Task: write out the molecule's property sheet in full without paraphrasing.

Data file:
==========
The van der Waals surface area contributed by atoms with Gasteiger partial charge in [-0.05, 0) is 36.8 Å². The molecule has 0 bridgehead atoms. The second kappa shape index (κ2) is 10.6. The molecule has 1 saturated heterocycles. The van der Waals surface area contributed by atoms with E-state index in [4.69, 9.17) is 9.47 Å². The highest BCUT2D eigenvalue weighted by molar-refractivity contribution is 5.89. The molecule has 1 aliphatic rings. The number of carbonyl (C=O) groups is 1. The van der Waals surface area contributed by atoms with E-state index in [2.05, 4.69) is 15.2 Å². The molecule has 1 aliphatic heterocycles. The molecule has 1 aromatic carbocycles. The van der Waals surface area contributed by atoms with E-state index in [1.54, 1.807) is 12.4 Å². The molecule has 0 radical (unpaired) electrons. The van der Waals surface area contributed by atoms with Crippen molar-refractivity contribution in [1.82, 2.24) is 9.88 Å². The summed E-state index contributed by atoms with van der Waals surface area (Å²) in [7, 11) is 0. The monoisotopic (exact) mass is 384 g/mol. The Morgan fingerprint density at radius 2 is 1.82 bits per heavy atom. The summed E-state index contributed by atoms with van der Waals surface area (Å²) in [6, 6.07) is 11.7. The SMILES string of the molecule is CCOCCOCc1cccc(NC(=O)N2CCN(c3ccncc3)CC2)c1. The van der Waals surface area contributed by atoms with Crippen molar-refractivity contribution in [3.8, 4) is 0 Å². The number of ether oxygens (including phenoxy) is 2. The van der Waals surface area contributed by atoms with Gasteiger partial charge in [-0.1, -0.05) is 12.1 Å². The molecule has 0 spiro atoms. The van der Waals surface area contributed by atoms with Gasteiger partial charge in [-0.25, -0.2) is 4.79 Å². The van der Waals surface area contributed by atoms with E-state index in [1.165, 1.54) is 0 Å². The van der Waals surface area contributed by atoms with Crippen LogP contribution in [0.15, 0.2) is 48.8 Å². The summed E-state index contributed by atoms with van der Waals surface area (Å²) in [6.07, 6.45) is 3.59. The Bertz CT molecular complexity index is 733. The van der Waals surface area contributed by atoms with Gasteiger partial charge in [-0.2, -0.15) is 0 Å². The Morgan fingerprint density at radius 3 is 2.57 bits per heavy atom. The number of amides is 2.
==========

The van der Waals surface area contributed by atoms with Gasteiger partial charge in [-0.05, 0) is 36.8 Å². The molecule has 0 bridgehead atoms. The second kappa shape index (κ2) is 10.6. The molecule has 1 saturated heterocycles. The van der Waals surface area contributed by atoms with E-state index in [4.69, 9.17) is 9.47 Å². The highest BCUT2D eigenvalue weighted by molar-refractivity contribution is 5.89. The molecule has 1 aliphatic rings. The number of carbonyl (C=O) groups is 1. The van der Waals surface area contributed by atoms with E-state index in [2.05, 4.69) is 15.2 Å². The molecule has 1 aliphatic heterocycles. The molecule has 1 aromatic carbocycles. The van der Waals surface area contributed by atoms with E-state index in [1.54, 1.807) is 12.4 Å². The molecule has 0 radical (unpaired) electrons. The van der Waals surface area contributed by atoms with Crippen molar-refractivity contribution in [1.82, 2.24) is 9.88 Å². The summed E-state index contributed by atoms with van der Waals surface area (Å²) in [7, 11) is 0. The monoisotopic (exact) mass is 384 g/mol. The Morgan fingerprint density at radius 2 is 1.82 bits per heavy atom. The summed E-state index contributed by atoms with van der Waals surface area (Å²) in [6, 6.07) is 11.7. The SMILES string of the molecule is CCOCCOCc1cccc(NC(=O)N2CCN(c3ccncc3)CC2)c1. The van der Waals surface area contributed by atoms with Crippen molar-refractivity contribution in [3.8, 4) is 0 Å². The number of ether oxygens (including phenoxy) is 2. The van der Waals surface area contributed by atoms with Gasteiger partial charge in [-0.1, -0.05) is 12.1 Å². The molecule has 0 spiro atoms. The van der Waals surface area contributed by atoms with Gasteiger partial charge in [-0.25, -0.2) is 4.79 Å². The van der Waals surface area contributed by atoms with E-state index in [1.165, 1.54) is 0 Å². The van der Waals surface area contributed by atoms with Crippen LogP contribution in [0.15, 0.2) is 48.8 Å². The summed E-state index contributed by atoms with van der Waals surface area (Å²) in [6.07, 6.45) is 3.59. The Bertz CT molecular complexity index is 733. The van der Waals surface area contributed by atoms with Gasteiger partial charge in [-0.2, -0.15) is 0 Å². The Morgan fingerprint density at radius 3 is 2.57 bits per heavy atom. The number of amides is 2.